Figure 13. Amphetamine induced a paradoxical calming effect on locomotor activity in LAB mice. Mice of each line were randomly assigned to control (Veh) and amphetamine (Amph) groups. After 20 min of OF exposure, HAB, NAB, LAB-I, and LAB-S mice were treated with either saline or amphetamine at 0 min (dashed lines) and distance traveled was continuously measured for 60 min. Amphetamine of two different doses (1.0 and 2.0 mg/kg) were administered to separate groups of animals. (A1–A4) Treatment with amphetamine (1.0 mg/kg) did not affect the distance traveled in HAB and NAB mice. However, locomotor activity in LAB-I and LAB-S mice was attenuated by amphetamine at lower dose (1.0 mg/kg). (B1–B4) Treatment with amphetamine (2.0 mg/kg) induced strong increases in HAB, intermediate increases in NAB, and decreases in both LAB-I and LAB-S mice in distance traveled. Mean ± SEM. ***p < 0.001; **p < 0.01; *p < 0.05 compared with Veh (ANOVA followed by post-hoc Newman–Keuls test).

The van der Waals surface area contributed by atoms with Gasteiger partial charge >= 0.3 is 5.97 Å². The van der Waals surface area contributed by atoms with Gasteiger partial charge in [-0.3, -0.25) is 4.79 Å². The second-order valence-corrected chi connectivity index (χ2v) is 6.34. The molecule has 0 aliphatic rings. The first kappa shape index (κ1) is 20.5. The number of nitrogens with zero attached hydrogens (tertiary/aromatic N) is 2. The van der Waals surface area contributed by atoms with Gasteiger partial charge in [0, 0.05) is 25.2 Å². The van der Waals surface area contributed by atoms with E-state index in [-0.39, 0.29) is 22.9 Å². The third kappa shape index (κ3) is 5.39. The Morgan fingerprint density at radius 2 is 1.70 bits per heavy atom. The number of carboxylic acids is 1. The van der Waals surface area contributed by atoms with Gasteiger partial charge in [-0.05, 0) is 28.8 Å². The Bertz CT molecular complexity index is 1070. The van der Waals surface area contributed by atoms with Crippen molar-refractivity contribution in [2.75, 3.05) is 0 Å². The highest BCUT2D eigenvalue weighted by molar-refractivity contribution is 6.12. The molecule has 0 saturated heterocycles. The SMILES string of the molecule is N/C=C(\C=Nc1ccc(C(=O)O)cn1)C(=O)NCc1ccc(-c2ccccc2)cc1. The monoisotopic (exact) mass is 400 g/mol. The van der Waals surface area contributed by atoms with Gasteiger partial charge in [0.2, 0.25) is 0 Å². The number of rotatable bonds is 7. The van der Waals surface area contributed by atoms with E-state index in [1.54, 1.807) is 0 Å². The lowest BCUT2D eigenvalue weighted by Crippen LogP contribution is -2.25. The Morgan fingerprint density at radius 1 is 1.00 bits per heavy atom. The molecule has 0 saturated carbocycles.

Hyperarousal, Active Coping Styles, and Cognitive Impairments in LAB Mice Cannot be Rescued by Acute Amphetamine Treatment
Effects of amphetamine on hyperarousal
Both LAB-I and LAB-S mice displayed hyperarousal in the ASR test and comparable active coping styles as reflected by less immobility in the TST (cf. Figures 9A,B). To evaluate the effects of amphetamine on hyperarousal, we treated LAB mice with amphetamine 5 min before measurement of their startle responses (total duration of startle measurements: 34 min). Before amphetamine treatment, we compared the baseline startle responses to acoustic stimuli in LAB-I and LAB-S mice and did not observe significant differences. Therefore, we merged LAB-I and LAB-S mice to assess the amphetamine effects. Results revealed that treatment with amphetamine (1.0 mg/kg) did not influence the startle responses in these animals (F < 1; Figure 14A).